Netflix started the year strong with two compelling stories, one about Wall Street swindler Bernie Madoff and another about Kai Lawrence, a homeless hitchhiker who became a viral sensation. They continued their hot streak to the end of January with an excellent and intimate documentary about Pamela Anderson, released in time with her new memoir.
February brought us to a chilling look at the Murdaugh Murders. In April, Netflix released an emotional and in-depth series about the Boston Marathon bombing and more. This summer, Netflix released two of its most harrowing documentaries yet.
Best Netflix documentaries 2023
We’re more than halfway through the year, and Netflix has already released several great documentaries. Bookmark this page to keep track of the best docs released throughout 2023 as we continue adding new Netflix documentaries to the list.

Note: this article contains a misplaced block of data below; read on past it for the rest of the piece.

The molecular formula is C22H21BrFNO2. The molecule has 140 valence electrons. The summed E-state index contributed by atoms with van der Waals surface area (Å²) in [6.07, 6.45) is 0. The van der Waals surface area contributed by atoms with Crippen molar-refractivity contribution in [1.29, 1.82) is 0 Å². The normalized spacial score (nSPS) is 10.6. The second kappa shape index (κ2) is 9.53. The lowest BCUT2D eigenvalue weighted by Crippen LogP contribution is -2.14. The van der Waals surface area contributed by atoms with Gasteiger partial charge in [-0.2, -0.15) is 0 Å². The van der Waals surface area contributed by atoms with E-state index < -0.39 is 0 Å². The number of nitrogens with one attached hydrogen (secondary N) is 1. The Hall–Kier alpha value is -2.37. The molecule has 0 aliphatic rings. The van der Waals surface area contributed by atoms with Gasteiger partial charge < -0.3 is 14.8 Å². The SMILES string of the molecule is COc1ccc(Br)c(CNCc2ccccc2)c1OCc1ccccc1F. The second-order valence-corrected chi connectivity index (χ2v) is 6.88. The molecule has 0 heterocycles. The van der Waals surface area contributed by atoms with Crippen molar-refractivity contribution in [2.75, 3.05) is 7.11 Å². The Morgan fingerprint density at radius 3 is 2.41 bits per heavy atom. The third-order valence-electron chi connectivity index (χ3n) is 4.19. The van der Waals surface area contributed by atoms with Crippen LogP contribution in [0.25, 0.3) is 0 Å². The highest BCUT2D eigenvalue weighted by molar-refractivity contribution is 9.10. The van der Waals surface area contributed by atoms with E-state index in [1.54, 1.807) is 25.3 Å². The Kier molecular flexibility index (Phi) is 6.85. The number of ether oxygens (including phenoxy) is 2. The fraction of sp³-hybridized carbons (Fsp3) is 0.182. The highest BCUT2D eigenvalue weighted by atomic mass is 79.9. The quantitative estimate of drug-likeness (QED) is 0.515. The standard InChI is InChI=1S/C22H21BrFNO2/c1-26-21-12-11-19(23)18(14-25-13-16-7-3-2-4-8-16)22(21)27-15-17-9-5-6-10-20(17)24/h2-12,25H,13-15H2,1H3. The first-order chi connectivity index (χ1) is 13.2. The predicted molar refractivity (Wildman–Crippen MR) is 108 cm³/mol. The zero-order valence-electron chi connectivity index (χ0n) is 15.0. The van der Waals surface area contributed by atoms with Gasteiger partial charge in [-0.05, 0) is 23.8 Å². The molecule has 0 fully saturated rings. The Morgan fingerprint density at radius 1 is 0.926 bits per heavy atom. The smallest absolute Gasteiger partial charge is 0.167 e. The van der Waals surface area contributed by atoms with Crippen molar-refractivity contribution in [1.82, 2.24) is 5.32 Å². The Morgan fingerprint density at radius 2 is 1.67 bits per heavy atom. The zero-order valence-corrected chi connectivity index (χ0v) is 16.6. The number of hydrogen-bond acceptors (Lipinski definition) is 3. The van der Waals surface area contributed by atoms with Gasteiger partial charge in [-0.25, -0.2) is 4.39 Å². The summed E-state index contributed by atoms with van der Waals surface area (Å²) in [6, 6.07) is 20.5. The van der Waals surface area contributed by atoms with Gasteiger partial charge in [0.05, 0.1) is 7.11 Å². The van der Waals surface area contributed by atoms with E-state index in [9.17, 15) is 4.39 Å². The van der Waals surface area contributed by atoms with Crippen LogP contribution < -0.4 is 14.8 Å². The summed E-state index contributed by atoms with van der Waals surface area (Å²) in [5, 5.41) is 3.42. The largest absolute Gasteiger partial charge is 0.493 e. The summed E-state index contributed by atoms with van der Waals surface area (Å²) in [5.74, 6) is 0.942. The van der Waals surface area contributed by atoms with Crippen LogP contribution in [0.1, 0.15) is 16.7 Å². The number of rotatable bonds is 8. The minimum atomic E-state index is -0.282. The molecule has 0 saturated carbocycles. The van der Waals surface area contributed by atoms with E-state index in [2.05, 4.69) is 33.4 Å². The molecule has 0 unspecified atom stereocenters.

The Deepest Breath
The Deepest Breath is an acclaimed A24 documentary that arrived on Netflix in July. The doc takes us into the exciting world of freediving, an extreme sport relying on deep dives into the ocean without using any scuba gear or equipment. Divers must depend on their physical strength and lung capacity alone to descend into the watery depths and resurface.
The Deepest Breath focuses on Italian freediver Alessia Zecchini and her safety expert Stephen Keenan. Zecchini and Keenan seemed fated to meet, forming a near-immediate emotional bond throughout their years working together. With Keenan by her side, Zecchini aimed to break the world record for freediving. But then tragedy struck, and Keenan lost his life while saving Zecchini on a dive gone wrong off the coast of Egypt.
This doc delves into their relationship and the risky nature of freediving overall. It uses archival footage, interviews, and clips of actual freediving to create an atmospheric film that sometimes feels like a tense thriller. This movie might unsettle you if you have a deep fear of the ocean.
At times, The Deepest Breath can be quite heavy and somber in tone, especially given its subject matter, but it also spends time exploring Zecchini and Keenan’s victories and the highs of the sport that kept them going.